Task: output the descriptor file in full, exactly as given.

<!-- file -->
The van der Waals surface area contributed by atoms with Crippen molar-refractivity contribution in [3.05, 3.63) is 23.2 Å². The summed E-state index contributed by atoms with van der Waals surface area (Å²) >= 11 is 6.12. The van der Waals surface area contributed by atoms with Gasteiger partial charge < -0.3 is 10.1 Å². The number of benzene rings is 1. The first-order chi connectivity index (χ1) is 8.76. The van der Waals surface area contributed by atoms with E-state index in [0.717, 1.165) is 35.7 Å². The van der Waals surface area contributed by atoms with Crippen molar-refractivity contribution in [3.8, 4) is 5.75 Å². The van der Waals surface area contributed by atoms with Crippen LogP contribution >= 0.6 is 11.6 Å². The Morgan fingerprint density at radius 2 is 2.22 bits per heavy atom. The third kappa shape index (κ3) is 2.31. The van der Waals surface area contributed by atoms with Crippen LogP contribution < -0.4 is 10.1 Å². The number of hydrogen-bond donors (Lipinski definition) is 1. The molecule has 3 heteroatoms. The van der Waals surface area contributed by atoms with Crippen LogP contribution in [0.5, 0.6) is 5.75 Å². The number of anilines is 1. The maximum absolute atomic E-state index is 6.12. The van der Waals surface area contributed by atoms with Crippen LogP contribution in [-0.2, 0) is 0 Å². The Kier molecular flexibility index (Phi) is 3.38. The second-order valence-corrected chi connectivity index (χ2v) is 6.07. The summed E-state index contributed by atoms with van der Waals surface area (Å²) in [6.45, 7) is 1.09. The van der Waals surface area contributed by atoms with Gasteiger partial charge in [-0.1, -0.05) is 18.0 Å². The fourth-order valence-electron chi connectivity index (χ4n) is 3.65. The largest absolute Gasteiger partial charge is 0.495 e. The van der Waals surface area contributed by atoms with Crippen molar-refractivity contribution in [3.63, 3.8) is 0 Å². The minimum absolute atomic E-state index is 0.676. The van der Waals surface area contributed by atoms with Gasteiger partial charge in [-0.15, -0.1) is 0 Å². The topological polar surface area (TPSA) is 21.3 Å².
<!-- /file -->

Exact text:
The van der Waals surface area contributed by atoms with Crippen molar-refractivity contribution in [3.05, 3.63) is 23.2 Å². The summed E-state index contributed by atoms with van der Waals surface area (Å²) >= 11 is 6.12. The van der Waals surface area contributed by atoms with Gasteiger partial charge < -0.3 is 10.1 Å². The number of benzene rings is 1. The first-order chi connectivity index (χ1) is 8.76. The van der Waals surface area contributed by atoms with E-state index in [0.717, 1.165) is 35.7 Å². The van der Waals surface area contributed by atoms with Crippen molar-refractivity contribution in [3.8, 4) is 5.75 Å². The van der Waals surface area contributed by atoms with Crippen LogP contribution >= 0.6 is 11.6 Å². The Morgan fingerprint density at radius 2 is 2.22 bits per heavy atom. The third kappa shape index (κ3) is 2.31. The van der Waals surface area contributed by atoms with Crippen LogP contribution < -0.4 is 10.1 Å². The number of hydrogen-bond donors (Lipinski definition) is 1. The molecule has 3 heteroatoms. The van der Waals surface area contributed by atoms with Crippen LogP contribution in [0.5, 0.6) is 5.75 Å². The number of anilines is 1. The maximum absolute atomic E-state index is 6.12. The van der Waals surface area contributed by atoms with Crippen LogP contribution in [-0.2, 0) is 0 Å². The Kier molecular flexibility index (Phi) is 3.38. The second-order valence-corrected chi connectivity index (χ2v) is 6.07. The summed E-state index contributed by atoms with van der Waals surface area (Å²) in [6.45, 7) is 1.09. The van der Waals surface area contributed by atoms with Gasteiger partial charge in [-0.1, -0.05) is 18.0 Å². The fourth-order valence-electron chi connectivity index (χ4n) is 3.65. The largest absolute Gasteiger partial charge is 0.495 e. The van der Waals surface area contributed by atoms with Crippen molar-refractivity contribution in [3.63, 3.8) is 0 Å². The minimum absolute atomic E-state index is 0.676. The van der Waals surface area contributed by atoms with Gasteiger partial charge in [-0.15, -0.1) is 0 Å². The topological polar surface area (TPSA) is 21.3 Å².